“Our brains are designed to filter out most stimuli, focussing on just a few things at once. If we try to multitastk in too many directions, our brains begin to act exactly like what they are: overloaded electrical circuits. In extreme situations we may ‘blank out,’ literally becoming unable to perceive whatever is yammering for our attention.” Martha Beck, O Magazine
I sighed when I read the above quote because it describes perfectly how I sometimes feel when I’m home with the boys. I love them, I love being home with them (and them being home with me), but they never stop talking.
Sometimes they take it in turns to talk to me – tell me things, ask me for help with stuff – although ‘take it in turns’ makes it sound much more civilised than it actually is. It’s more a sort of tag team of
Joe: “Mama, can you put the iPad on charge for me?”
Me: “Yes, I’m just making a cup of tea and then I–”
Harry: “You know you said you were going to help me download a mod?”
Me: “Yes, in a minute. When I’ve–”
Joe: “Mama! Come and look at this! I want to show you!”
Me: “I will, I’m just–”
Harry: “And then you’ll download the mod?”
It means I spend much of the day standing around, wondering what I was just about to do before I was interrupted. Also, many cups of tea go cold.
They also frequently talk to me both at the same time, which is like the above, but turned up to 11. This is when I have to yell at them to stop, wait, just LET ME THINK! And they look at me like I’ve lost it.
Of course, I also work at home. Much of the time I manage to escape to my office, even for short periods, and get things done. But sometimes when I’m busy or I have a deadline and the boys are talking and talking and talking… I feel my brain pop and fizz and smoke comes out of my ears.
Recently, I took the laptop up to bed with me (I’d dreamt we were burgled and it had given me the wiggins) and in the morning, I opened it up and the boys joined me in bed with their own technology and we all just quietly got on with things (well, they talked to each other about Minecraft, but I managed to tune that out) and I had all my work done by 9am. It was bliss. I really must try that again.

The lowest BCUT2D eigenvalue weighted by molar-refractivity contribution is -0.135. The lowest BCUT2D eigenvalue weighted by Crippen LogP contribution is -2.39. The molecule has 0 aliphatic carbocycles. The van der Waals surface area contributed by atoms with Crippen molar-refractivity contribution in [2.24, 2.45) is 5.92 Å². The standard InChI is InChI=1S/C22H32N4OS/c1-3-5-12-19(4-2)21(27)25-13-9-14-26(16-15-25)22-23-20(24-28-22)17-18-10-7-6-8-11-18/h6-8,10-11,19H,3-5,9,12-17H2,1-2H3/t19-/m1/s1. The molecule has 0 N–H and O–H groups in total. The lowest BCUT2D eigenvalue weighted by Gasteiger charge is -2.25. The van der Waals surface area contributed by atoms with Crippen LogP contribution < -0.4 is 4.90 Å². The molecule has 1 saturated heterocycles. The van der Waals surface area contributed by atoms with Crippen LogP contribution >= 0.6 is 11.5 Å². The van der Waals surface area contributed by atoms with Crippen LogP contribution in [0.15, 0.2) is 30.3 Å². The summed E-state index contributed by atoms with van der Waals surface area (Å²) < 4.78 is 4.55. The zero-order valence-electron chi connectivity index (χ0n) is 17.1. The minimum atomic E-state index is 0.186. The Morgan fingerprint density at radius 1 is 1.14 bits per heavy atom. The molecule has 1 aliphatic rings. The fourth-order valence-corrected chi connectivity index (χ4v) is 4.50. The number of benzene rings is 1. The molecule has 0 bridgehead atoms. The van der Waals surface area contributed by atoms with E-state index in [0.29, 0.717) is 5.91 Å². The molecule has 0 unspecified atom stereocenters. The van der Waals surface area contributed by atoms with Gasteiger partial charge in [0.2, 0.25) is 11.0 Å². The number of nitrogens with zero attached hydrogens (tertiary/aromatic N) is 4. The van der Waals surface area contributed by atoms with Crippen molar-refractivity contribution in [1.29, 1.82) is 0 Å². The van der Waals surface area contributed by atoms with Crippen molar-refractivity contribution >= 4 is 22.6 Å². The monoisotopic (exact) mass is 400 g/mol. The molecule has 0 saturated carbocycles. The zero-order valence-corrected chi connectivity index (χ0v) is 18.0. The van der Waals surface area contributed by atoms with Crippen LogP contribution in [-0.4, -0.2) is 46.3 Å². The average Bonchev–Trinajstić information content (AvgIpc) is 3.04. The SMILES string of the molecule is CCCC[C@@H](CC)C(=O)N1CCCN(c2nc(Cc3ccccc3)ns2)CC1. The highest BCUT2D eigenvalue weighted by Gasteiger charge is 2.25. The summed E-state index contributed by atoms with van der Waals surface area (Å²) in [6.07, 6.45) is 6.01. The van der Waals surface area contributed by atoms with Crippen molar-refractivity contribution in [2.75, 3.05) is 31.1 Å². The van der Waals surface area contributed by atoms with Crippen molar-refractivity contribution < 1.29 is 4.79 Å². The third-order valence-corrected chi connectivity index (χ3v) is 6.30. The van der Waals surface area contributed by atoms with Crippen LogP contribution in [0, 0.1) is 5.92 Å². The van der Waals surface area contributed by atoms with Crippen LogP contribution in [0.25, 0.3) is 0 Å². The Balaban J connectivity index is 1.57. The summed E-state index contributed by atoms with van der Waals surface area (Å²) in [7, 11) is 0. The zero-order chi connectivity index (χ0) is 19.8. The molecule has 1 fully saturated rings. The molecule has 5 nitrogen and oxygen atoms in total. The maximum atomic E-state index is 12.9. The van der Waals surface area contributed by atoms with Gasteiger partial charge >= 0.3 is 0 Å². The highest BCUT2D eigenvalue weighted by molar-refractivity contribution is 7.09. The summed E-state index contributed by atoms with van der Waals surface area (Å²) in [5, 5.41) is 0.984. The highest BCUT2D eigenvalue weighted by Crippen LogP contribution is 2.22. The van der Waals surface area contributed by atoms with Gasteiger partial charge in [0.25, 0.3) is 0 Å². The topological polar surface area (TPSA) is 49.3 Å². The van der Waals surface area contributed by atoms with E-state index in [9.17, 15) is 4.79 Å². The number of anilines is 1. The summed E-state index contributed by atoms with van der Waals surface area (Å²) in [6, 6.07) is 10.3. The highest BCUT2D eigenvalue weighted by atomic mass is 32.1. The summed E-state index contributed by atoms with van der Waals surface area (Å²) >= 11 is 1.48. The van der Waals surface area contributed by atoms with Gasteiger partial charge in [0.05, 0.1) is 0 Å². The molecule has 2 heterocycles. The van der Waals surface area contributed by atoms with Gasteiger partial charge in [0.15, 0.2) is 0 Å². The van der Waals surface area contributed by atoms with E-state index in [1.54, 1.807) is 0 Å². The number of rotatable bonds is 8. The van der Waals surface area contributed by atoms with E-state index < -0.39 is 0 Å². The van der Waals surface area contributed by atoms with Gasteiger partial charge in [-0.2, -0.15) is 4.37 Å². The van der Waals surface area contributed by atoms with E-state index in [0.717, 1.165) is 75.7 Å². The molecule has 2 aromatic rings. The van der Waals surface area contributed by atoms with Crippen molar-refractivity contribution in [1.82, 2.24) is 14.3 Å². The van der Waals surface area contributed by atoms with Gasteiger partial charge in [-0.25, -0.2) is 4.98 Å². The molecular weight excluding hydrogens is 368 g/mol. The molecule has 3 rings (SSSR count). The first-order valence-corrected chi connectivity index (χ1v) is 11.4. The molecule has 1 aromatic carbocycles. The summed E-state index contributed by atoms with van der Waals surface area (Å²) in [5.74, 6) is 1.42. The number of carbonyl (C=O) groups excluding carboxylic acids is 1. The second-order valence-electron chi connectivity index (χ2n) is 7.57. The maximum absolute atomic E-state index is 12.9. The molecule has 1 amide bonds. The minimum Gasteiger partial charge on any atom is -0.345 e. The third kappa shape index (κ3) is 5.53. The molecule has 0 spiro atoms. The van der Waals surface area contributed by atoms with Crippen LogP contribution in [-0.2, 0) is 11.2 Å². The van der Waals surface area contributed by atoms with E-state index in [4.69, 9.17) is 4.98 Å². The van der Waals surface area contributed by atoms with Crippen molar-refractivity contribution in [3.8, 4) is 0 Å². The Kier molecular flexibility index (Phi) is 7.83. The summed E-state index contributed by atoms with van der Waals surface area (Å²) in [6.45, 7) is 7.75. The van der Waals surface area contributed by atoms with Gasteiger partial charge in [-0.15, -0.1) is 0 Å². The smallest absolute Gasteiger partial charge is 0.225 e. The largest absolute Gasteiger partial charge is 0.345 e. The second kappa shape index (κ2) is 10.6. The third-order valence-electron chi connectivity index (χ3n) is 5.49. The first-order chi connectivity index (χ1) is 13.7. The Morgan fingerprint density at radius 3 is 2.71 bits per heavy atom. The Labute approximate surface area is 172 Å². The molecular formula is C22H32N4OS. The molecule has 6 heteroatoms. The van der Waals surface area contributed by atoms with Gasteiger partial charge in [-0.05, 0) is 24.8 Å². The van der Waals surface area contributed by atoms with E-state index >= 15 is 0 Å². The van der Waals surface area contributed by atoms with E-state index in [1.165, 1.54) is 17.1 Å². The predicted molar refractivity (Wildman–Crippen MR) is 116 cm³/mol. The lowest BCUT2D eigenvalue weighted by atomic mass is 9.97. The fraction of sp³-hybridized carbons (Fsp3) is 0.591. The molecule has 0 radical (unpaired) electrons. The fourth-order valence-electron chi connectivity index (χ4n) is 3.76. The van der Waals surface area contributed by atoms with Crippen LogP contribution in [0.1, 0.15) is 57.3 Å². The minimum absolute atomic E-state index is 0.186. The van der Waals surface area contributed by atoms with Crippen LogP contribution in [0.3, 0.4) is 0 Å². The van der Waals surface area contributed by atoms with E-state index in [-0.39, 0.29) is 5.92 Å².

If you home ed, how do you manage to prevent your brain short-circuiting?
You sound like you got it sorted – make good use of ‘tuning out’ times you describe! Actually Keris, i don’t think it’s to do with the Home Ed, I think it’s just the type of people we are – a bit manic maybe and cerebral! 🙂 Meditation? Never was that good at that either! 🙂 x
I have to comment on this, because it’s something I run into regularly. In a way, I sometimes wonder if it’s worse for me because I have only one child. A chatty child. While this is wonderful in so many ways, there are times that I need to be able to concentrate on other things. The problem lies in the fact that since we are one on one a lot of times, I feel like asking for silence is almost equivalent to placing him in isolation! Although the problem is getting better the older he gets and can entertain himself quite a bit (and hang out with other kids), I still sometimes struggle. One day, on the road after a particularly taxing Thanksgiving Dinner, the chatter was really making me short-circuit. Instead of asking for silence, I leaned my seat back a little and just shut down for a nap, while he talked away to his dad! It seemed to be the best option at the time. 🙂
Thanks for commenting! Good to know people can identify 🙂
“I feel like asking for silence is almost equivalent to placing him in isolation!” I know what you mean, but I do think it’s important for them to know that they can’t have all of our attention all of the time 🙂
I think I need to either step away or ask them to pipe down earlier than I do – I usually leave it until I snap and – for them – it seems to come out of the blue. I think they probably need a break from their own constant chatter sometimes too!
I don’t know about cerebral 😀 I don’t think it’s to do with Home Ed either, apart from the fact it means I spend so much time with them and so notice it more 🙂
I sometimes find it hard with just one too! Although, strangely, the times I usually struggle the most with him talking “at” me are early evening, when everyone else is home, but in that hour or so before bedtime, he just seems to ramp up the energy just when I want to wind down!
Ha! Mine do that too, Rachel.